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DEATH LAID AN EGG, Giulio Questi
Anthology Film Archives

Giulio Questi’s giallo-on-acid, a pop art manifesto against mass production, takes the plot of Henri-Georges Clouzot’s DIABOLIQUE and turns it into something truly bizarre. Marco (Jean-Louis Trintignant) occupies the center of a love triangle involving his wife (Gina Lollobrigida) and her luscious niece (Ewa Aulin), at the high-tech chicken farm they run – and this busy man still finds the time to kill prostitutes on the side. This is poultry art at its best!

READ MORE 

FOUR FLIES ON GREY VELVET, Dario Argento
Anthology Film Archives

A musician accidentally kills the stalker who had been menacing him over the phone. The killing is witnessed by a masked figure, and soon the musician is being blackmailed. One by one everyone around him turns up dead, making him the prime suspect. In this final installment of the ANIMAL TRILOGY, Argento takes his visual stylistics and set pieces to another level. Long unavailable, the film is presented in a rare archival 35mm print. Starring Michael Brandon and Mimsy Farmer.

READ MORE 

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**TUESDAY, MARCH 24**

PARABELLUM, Lukas Valentina RInner
Film Society of Lincoln Center

A Buenos Aires office worker finishes his day, visits his father in a rest home, lodges his cat in a kennel, and cancels his phone service. (Did you overhear the news report of riots and social unrest on the radio?) The next day, he and 10 equally nondescript individuals are transported up the Tigre delta in blindfolds and arrive at a secluded, well-appointed resort for a vacation with a difference. Instead of yoga and nature walks, the days’ activities range from hand-to-hand combat and weapons instruction to classes in botany and homemade explosives. Welcome to boot camp for preppers, the destination of choice for the serious Apocalypse Tourist. Austrian filmmaker Lukas Valenta Rinner handles his material in his home country’s familiar style, with cool distance, minimal dialogue, and carefully composed frames, interpolating the action with extracts from the invented Book of Disasters, a must-read for anyone warming up for the collapse of civilization as we know it. People, are you in?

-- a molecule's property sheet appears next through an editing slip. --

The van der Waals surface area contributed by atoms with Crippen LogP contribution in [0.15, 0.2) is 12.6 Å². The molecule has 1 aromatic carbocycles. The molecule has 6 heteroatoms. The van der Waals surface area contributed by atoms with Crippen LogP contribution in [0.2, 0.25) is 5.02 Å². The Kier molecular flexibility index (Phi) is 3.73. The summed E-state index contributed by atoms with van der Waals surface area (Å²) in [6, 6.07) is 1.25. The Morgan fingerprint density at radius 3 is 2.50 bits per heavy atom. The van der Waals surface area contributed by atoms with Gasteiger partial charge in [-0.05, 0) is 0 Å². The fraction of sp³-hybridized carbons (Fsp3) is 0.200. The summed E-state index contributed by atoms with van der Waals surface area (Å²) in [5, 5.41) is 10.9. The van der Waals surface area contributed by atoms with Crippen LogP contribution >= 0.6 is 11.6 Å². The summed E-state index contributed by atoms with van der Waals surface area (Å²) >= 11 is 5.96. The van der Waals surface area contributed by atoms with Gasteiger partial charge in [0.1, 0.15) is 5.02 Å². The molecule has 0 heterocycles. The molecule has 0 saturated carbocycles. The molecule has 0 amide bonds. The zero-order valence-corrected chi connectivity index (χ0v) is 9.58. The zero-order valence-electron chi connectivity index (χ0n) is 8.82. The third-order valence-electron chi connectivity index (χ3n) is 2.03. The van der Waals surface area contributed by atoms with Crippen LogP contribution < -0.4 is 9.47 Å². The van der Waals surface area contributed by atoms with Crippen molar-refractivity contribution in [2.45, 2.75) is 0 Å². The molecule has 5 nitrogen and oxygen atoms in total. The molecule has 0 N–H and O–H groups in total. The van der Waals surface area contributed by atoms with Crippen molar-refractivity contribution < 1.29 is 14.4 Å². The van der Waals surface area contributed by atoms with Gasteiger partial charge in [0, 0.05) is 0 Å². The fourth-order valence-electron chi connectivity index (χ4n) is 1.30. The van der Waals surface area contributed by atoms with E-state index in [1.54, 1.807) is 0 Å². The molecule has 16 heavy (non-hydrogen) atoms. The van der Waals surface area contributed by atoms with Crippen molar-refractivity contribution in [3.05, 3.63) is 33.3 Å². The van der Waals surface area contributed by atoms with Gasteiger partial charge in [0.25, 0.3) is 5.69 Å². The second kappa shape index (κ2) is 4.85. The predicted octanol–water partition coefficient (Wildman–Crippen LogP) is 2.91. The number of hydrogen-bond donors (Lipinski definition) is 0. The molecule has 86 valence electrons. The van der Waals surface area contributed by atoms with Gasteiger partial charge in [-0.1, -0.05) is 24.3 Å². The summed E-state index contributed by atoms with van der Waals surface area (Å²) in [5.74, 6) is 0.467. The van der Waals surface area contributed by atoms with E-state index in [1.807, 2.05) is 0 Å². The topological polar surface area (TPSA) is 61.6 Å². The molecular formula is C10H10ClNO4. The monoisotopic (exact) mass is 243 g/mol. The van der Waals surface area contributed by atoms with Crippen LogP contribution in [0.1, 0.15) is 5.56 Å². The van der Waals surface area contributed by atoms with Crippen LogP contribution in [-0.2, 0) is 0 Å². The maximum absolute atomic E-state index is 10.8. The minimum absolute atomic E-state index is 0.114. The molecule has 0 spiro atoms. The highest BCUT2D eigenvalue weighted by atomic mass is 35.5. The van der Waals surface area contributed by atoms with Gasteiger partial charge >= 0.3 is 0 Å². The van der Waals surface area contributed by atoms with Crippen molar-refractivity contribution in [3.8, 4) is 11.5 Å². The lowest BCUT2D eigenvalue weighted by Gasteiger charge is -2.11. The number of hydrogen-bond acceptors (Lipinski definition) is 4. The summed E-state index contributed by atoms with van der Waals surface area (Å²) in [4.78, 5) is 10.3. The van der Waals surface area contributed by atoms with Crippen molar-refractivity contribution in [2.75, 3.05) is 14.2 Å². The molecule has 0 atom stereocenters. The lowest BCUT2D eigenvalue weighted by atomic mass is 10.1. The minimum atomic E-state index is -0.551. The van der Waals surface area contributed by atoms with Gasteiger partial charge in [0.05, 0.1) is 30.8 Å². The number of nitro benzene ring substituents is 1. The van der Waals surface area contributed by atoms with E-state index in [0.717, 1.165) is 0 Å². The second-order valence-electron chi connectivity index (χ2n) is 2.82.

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CHRISTMAS, AGAIN, Charles Poekel
Film Society of Lincoln Center

A forlorn Noel (Kentucker Audley) pulls long, cold nights as a Christmas-tree vendor in Greenpoint, Brooklyn. As obnoxious, indifferent, or downright bizarre customers come and go, doing little to restore Noel’s faith in humanity, only the flirtatious innuendos of one woman and the drunken pleas of another seem to lift him out of his funk. Writer-director Charles Poekel has transformed three years of “fieldwork” peddling evergreens on the streets of New York into a sharply observed and wistfully comic portrait of urban loneliness and companionship. While Christmas, Again heralds a promising newcomer in Poekel, it also confirms several great young talents of American indie cinema: actors Audley and Hannah Gross, editor Robert Greene, and cinematographer Sean Price Williams.

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ALL THE COLORS OF THE DARK (aka THEY ARE COMING TO GET YOU), Sergio Martino
Anthology Film Archives

Jane (the queen of giallo, Edwige Fenech) is plagued by a recurring nightmare after losing her unborn child in a car accident. Her busy husband Richard (George Hilton) deals with it by plying her with pills, while her sister books sessions for her at the doctor. Things take a turn for the worse when the creepy blue-eyed man from her nightmares materializes in real life, and the upstairs neighbor enlists her in satanic rituals. Set in Swinging London, ALL THE COLORS OF THE DARK is graced by Sergio Martino’s impeccable camera work and Bruno Nicolai’s terrific score.

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ADYNATA and MAYHEM
Light Industry